Jalingo — At last, the much-desired peace between the Tiv and the Jukun, which Governors Darius Ishaku of Taraba State and Samuel Ortom of Benue failed to achieve before leaving the country for holidays, is about being realised by their deputies.
Deputy governor of Taraba, Haruna Manu, and his Benue counterpart, Benson Abounu, in the absence of their principals, seem to have brokered peace between the two warring ethnic groups.
At the time of filing this report, normalcy had gradually begun to return on both lands.
The two groups, according The Guardian checks, have been on each other's jugular for the past two weeks, leading to massive killings and wanton destruction of valuables.
Both deputies, who yesterday meet at the premises of the Federal University, Wukari in Taraba, did not hide their ill-feelings towards the two groups who recently threw caution to the wind.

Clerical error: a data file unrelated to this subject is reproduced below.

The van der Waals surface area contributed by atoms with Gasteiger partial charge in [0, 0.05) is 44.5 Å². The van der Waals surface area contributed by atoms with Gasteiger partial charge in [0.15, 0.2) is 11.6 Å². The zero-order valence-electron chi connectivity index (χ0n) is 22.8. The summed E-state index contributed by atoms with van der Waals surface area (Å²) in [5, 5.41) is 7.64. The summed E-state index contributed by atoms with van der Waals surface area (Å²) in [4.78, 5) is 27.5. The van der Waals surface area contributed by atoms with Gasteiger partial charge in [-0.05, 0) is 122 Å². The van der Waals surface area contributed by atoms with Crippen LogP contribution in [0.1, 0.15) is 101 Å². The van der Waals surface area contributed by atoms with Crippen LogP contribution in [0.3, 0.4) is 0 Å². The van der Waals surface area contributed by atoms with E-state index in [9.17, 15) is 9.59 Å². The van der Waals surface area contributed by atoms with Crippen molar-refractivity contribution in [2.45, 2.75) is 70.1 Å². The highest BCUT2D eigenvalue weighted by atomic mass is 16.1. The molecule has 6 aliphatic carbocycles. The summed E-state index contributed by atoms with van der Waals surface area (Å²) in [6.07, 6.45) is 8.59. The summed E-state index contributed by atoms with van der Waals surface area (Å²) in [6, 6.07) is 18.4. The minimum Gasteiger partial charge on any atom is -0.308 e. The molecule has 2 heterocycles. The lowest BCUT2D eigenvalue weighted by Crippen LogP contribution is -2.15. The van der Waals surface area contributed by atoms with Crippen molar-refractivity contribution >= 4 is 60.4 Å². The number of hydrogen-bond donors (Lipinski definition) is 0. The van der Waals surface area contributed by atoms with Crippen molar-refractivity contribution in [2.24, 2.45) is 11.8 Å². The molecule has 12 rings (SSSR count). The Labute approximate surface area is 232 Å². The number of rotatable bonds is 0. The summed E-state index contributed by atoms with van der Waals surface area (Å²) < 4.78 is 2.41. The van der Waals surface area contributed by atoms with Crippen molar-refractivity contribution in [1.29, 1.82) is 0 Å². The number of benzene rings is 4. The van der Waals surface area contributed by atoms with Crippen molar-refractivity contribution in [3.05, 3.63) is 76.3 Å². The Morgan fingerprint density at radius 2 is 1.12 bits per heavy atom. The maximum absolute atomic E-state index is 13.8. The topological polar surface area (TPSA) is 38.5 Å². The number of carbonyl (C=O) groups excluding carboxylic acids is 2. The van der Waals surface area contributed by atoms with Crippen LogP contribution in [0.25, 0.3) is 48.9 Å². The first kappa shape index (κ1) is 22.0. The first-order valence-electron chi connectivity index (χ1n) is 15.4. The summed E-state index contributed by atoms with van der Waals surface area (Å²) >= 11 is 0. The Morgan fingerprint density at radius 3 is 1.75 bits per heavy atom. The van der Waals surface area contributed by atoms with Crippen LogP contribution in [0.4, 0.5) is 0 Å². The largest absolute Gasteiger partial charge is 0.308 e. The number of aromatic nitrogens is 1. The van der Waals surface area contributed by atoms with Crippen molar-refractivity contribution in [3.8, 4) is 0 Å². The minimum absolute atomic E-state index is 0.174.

They both expressed disappointment at the people's action, despite frantic efforts by the two state governments to ensure that peace prevailed.
Manu, who called on the people, especially the youths, to bury the hatchet and embrace peace for the good of all, said for the dream of his principal to get dividends of democracy to the nooks and crannies of the state, peace must reign.
Abounu described as heartbroken the upheaval between the duo tribes whom he observed share many things in common.
He urged Tiv people living in Taraba to remain calm and respect constituted authority, as the laws of the state bound them.
The Benue deputy governor admonished security agents to be up and doing in protecting lives and property by taking proactive measures in conflict management.
Security chiefs from both states, who were visibly perturbed by the wanton destruction of lives and property, warned the youth against taking the law into their hands, as doing so would only worsen the situation.
They collectively agreed that henceforth any person found breaching the peace of the land would be severely dealt with according to the law, no matter how highly-placed.